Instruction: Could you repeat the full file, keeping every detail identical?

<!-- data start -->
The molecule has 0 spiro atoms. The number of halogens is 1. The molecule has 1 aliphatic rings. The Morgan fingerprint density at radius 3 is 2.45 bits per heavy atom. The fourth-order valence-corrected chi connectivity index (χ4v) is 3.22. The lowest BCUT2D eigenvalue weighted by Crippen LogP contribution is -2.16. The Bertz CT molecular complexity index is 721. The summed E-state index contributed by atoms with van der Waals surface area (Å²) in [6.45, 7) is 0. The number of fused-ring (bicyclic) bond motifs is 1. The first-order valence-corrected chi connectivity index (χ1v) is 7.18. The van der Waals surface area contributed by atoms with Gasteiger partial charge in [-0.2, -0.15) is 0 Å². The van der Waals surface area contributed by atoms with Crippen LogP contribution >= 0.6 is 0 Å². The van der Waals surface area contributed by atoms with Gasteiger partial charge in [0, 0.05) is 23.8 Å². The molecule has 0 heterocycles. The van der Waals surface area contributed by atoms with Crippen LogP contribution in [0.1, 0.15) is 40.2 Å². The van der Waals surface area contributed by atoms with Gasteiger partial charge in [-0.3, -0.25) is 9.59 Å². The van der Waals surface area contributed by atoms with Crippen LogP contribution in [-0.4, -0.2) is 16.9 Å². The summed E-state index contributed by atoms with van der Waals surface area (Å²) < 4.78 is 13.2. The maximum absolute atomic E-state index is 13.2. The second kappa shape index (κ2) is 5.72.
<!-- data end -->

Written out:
The molecule has 0 spiro atoms. The number of halogens is 1. The molecule has 1 aliphatic rings. The Morgan fingerprint density at radius 3 is 2.45 bits per heavy atom. The fourth-order valence-corrected chi connectivity index (χ4v) is 3.22. The lowest BCUT2D eigenvalue weighted by Crippen LogP contribution is -2.16. The Bertz CT molecular complexity index is 721. The summed E-state index contributed by atoms with van der Waals surface area (Å²) in [6.45, 7) is 0. The number of fused-ring (bicyclic) bond motifs is 1. The first-order valence-corrected chi connectivity index (χ1v) is 7.18. The van der Waals surface area contributed by atoms with Gasteiger partial charge in [-0.2, -0.15) is 0 Å². The van der Waals surface area contributed by atoms with Crippen LogP contribution >= 0.6 is 0 Å². The van der Waals surface area contributed by atoms with Gasteiger partial charge in [0, 0.05) is 23.8 Å². The molecule has 0 heterocycles. The van der Waals surface area contributed by atoms with Crippen LogP contribution in [0.1, 0.15) is 40.2 Å². The van der Waals surface area contributed by atoms with Gasteiger partial charge in [-0.3, -0.25) is 9.59 Å². The van der Waals surface area contributed by atoms with Crippen LogP contribution in [-0.4, -0.2) is 16.9 Å². The summed E-state index contributed by atoms with van der Waals surface area (Å²) < 4.78 is 13.2. The maximum absolute atomic E-state index is 13.2. The second kappa shape index (κ2) is 5.72.